Published 2014-12-20

Why another hockey manager game?

Ever since I was, hmm, younger, I´ve always dreamt of building my own hockey manager game. And why is that? Multiple reasons probably, but there is at least two that comes in mind.

Then who am I?

Before I begin, let me introduce myself. Don’t worry, it won’t take long. I earn my living as a web developer, which of course one very important ingredient why I'm even able to do this. Another ingredient is my huge hockey interest. I have lived and breathed hockey since the beginning of the 90s. That has meant a lot of late nights staying up to watch NHL games, especially late for us living in Sweden where all games broadcast in the middle of the night. I still remember being a kid watching the Stanley cup finals of 1994 between NY Rangers and Vancouver Canucks. Me and my friends were all gathered at my house trying to stay awake. Some of us made it through to the morning to watch captain Mark Messier hoisting the cup. That´s probably the time when I was really hooked to the game. By the way, the fact that I´m from Sweden will also explain some of the bad english you might find in this game. For this I am sorry, but I promise to do my very best. Now, back to the reasons why I wanted to create my own manager game.

Reason one - It´s a a lot of fun

The first reason may be obvious - but not less important - it´s a lot of fun! As a developer and a hockey entusiast I can´t think of a more fun project to build. To be able to combine my hard earned coding skills with ones greatest hobby shouldn’t be anything else than pure awesomeness. And this great hobby of mine has led me straight in to the next reason.

Reason two - I haven´t found what I´m looking for

Over the years I have tried so many online hockey manager games that I’ve lost count. And I still haven’t found one that suited my needs, not completely anyway. Don´t get me wrong, I don’t think that I have the perfect solution, but this hopeless quest got me thinking; why not try to build my own manager game?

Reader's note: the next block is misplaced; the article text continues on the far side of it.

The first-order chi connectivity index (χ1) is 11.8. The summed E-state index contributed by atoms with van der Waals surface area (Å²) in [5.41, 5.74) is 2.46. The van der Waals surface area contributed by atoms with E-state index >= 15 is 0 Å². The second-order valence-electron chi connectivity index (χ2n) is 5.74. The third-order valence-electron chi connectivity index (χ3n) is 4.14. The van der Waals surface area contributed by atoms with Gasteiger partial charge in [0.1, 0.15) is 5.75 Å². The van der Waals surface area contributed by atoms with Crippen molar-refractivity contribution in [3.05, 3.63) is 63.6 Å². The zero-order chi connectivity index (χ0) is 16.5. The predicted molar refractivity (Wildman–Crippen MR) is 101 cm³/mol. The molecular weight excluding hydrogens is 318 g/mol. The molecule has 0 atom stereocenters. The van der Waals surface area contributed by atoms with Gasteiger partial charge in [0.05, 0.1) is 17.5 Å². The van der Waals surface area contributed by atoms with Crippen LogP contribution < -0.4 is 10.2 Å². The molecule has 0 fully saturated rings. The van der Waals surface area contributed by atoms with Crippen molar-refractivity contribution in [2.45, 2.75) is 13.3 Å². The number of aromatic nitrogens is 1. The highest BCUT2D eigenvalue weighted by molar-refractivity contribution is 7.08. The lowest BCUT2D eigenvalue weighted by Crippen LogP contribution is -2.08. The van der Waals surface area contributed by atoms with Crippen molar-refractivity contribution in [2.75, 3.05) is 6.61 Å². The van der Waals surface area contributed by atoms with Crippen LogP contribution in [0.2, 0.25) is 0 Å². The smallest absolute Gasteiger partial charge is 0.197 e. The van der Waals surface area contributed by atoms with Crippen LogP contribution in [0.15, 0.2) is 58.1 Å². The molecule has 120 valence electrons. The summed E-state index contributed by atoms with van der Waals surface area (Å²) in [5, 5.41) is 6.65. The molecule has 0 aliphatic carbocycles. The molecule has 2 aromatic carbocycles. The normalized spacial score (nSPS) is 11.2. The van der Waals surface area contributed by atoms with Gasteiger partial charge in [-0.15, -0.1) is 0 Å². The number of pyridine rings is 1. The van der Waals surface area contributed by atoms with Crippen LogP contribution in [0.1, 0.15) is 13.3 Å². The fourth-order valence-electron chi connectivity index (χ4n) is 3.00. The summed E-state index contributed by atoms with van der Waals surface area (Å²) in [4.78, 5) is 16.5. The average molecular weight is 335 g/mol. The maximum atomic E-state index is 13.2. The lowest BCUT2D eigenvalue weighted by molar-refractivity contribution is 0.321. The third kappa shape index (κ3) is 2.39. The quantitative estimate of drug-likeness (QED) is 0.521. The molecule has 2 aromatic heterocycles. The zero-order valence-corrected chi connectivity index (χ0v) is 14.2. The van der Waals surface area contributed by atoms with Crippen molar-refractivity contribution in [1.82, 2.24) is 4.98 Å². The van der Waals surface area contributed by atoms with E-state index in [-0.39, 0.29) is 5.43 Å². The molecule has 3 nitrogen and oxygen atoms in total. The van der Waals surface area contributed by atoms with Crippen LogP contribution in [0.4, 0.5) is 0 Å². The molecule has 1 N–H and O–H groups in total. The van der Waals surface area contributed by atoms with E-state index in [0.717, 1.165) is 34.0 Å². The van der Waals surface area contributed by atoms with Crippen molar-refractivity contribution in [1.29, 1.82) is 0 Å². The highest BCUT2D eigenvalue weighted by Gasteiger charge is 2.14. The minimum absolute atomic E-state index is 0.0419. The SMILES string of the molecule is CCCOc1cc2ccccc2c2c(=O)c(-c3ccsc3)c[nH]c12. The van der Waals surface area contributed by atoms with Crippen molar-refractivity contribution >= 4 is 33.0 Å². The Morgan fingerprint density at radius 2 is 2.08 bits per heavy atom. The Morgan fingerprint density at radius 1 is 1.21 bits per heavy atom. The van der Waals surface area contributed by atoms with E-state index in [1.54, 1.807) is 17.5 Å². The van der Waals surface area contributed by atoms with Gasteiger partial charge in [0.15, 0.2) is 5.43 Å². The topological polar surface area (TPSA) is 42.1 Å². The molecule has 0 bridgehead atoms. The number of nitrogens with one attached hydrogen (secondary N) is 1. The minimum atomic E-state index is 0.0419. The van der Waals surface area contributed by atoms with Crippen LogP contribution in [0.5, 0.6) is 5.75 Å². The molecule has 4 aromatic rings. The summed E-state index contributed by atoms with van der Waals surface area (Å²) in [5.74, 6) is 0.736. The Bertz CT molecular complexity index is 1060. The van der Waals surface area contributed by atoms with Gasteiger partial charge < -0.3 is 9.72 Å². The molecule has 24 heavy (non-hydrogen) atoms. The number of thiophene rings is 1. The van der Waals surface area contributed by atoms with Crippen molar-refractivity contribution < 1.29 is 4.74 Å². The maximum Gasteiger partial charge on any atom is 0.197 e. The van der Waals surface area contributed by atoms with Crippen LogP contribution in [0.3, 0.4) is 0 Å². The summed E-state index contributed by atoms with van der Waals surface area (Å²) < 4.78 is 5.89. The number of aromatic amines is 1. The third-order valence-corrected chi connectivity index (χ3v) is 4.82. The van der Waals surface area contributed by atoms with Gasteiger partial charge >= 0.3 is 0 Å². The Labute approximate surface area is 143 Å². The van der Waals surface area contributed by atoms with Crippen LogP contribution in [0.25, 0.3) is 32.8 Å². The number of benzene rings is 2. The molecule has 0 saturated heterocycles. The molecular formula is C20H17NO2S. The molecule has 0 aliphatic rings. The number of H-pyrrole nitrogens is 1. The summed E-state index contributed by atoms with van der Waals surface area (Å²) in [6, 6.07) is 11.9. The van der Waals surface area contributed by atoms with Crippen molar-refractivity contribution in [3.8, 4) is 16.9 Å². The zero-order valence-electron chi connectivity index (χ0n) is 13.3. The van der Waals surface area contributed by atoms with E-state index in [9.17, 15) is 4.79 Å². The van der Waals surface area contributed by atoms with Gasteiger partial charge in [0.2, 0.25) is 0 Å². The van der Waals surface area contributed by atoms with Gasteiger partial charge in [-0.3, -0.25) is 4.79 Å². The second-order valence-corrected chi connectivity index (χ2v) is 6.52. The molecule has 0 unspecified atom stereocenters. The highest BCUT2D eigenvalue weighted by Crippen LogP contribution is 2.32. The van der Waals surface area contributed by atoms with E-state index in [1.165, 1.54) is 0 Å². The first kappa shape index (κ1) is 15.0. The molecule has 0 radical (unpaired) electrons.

So what was I looking for?

So if I was going to build my own manager game I had to do some thinking and figure out what features I really was looking for. Pretty soon I thought of four core features that, in my opinion, just had to be in an awesome hockey manager game.

  1. Stats. I love stats and can browse hockey databases for hours and hours. Most online hockey manager games that I’ve tried didn’t have a lot of stats, and if they did they didn’t play as important role in the game as I wanted.
  2. Realsim. I often missed that feeling of realism when I played a manager game, specially online. That made me tire quickly and most likely logout and never come back. With ”realistic feeling” I don´t mean the use of real player and team names. It was never an issue that I couldn’t play with my favourite team Ottawa Senators and sign Sidney Crosby to the team. What I´m looking for is much more subtle. I want to get the feeling that there is real persons behind the all the numbers and facts. I missed a game where the psychological values played an equal part to all the numbers.
  3. Details. Most manager games either lacked details or it quickly became obvious that the player details didn’t matter. Therefore I thought that if I should make my own game one day every detail shown in the game should matter, at least in some way.
  4. Game play. Who likes a random result? I often got the feeling that the game results was somewhat random. One game you lost the next game you won. It made me doubt that games wasn’t even played, just randomised results. I wanted to make sure that, in my future game, games actually was played shift by shift. The players on ice that instance should actually face each other, skill vs skill, tactic vs tactic.

So where to start?

It all started out in small scale with the first and maybe biggest challenge - could I build a game engine that created a realistic game result? As mentioned, I didn’t want just a random result, I wanted to be able to simulate the game play by play, line change for line change, and I wanted the game momentum to change - back and forward - depending on what happened in the game and which tactics that were used.